best deposition answers

In a medical malpractice case where our client suffered a traumatic brain injury, she was nervous about her upcoming deposition. She did not completely remember all the facts to give the best deposition answers, and as we waited for the deposition to start, she began visibly shaking. Her nerves were taking over, and a simple conversation with her was difficult. She couldn’t remember where she had a planned vacation we knew she was excited about. She couldn’t remember what she had for breakfast yesterday. She couldn’t remember her dog’s name.  She was frozen.

I told her to take a big, deep breath. I reminded her what the three rules were (tell the truth, answer the questions asked, and be the nicest person in the room). She started to calm down, and we collected ourselves before heading into the deposition.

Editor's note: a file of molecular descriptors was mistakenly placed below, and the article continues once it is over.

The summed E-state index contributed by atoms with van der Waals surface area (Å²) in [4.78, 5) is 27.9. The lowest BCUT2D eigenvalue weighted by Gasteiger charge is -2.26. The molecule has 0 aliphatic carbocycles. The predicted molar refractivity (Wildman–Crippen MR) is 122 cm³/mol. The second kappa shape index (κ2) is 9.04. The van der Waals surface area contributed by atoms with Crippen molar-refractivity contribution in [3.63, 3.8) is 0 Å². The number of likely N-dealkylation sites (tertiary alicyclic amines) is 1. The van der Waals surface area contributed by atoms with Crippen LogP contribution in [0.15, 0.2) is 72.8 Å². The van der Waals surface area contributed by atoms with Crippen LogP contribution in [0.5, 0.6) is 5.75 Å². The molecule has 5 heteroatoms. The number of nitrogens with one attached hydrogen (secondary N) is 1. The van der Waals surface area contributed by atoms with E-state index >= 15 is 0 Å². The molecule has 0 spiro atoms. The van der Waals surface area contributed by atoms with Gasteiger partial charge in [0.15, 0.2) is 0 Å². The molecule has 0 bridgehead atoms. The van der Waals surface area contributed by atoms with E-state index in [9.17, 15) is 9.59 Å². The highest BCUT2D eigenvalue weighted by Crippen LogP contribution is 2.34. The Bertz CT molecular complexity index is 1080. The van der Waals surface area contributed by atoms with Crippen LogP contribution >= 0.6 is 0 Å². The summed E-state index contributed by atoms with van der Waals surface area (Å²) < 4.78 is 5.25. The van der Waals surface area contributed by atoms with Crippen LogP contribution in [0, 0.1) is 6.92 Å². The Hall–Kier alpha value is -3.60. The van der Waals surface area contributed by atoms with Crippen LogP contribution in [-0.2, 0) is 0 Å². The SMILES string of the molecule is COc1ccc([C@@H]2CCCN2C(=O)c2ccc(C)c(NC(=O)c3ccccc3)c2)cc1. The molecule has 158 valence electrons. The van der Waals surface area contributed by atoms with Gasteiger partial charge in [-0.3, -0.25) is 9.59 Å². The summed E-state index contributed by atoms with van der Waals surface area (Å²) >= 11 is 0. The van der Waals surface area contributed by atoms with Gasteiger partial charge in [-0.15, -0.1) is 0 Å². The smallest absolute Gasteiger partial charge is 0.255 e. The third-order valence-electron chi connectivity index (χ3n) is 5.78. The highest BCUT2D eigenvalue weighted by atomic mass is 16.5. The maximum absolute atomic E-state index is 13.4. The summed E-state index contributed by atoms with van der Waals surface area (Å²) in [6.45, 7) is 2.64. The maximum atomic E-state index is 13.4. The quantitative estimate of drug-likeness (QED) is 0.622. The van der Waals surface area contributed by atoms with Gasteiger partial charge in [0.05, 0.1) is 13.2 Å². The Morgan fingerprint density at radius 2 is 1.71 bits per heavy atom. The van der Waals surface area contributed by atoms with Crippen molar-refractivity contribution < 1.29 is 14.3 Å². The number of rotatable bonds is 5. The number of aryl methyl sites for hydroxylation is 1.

After the 4-hour session, my client asked, “How did I do?”

Our Client’s Fear     

My client didn’t know whether she had done a good job. She was looking to me to give her feedback and tell her whether she helped her case or hurt it. She was also nervous that she had misspoken about some of her medical information.

How Garmey Law Helped

I told her that she was very nice and nailed rule #3. I told her that she asked for clarification when she needed it, and she was honest when she couldn’t remember something. The lawyer didn’t bother to refresh her recollection; they just left it and moved on. Then I asked her if she told the truth, and she said she did “to the best of my memory.” After that, she smiled, and she knew that she had done the 3 keys and that she had done a good job without me having to tell her. Once I saw that smile, I knew she would be okay. I told her that there were a few times when she gave longer answers than the questions asked, but she did not give them any information they did not already have. To the best of her ability, she had done a good job and had nothing to fear from that perspective. She helped her case, kept her composure, and showed the other side she was a nice, polite, kind woman who was badly hurt. Seeing her go from what can only be described as a crippling terror to sly confidence in a matter of hours was great. She thanked me for being there with her and helping her get past her fears.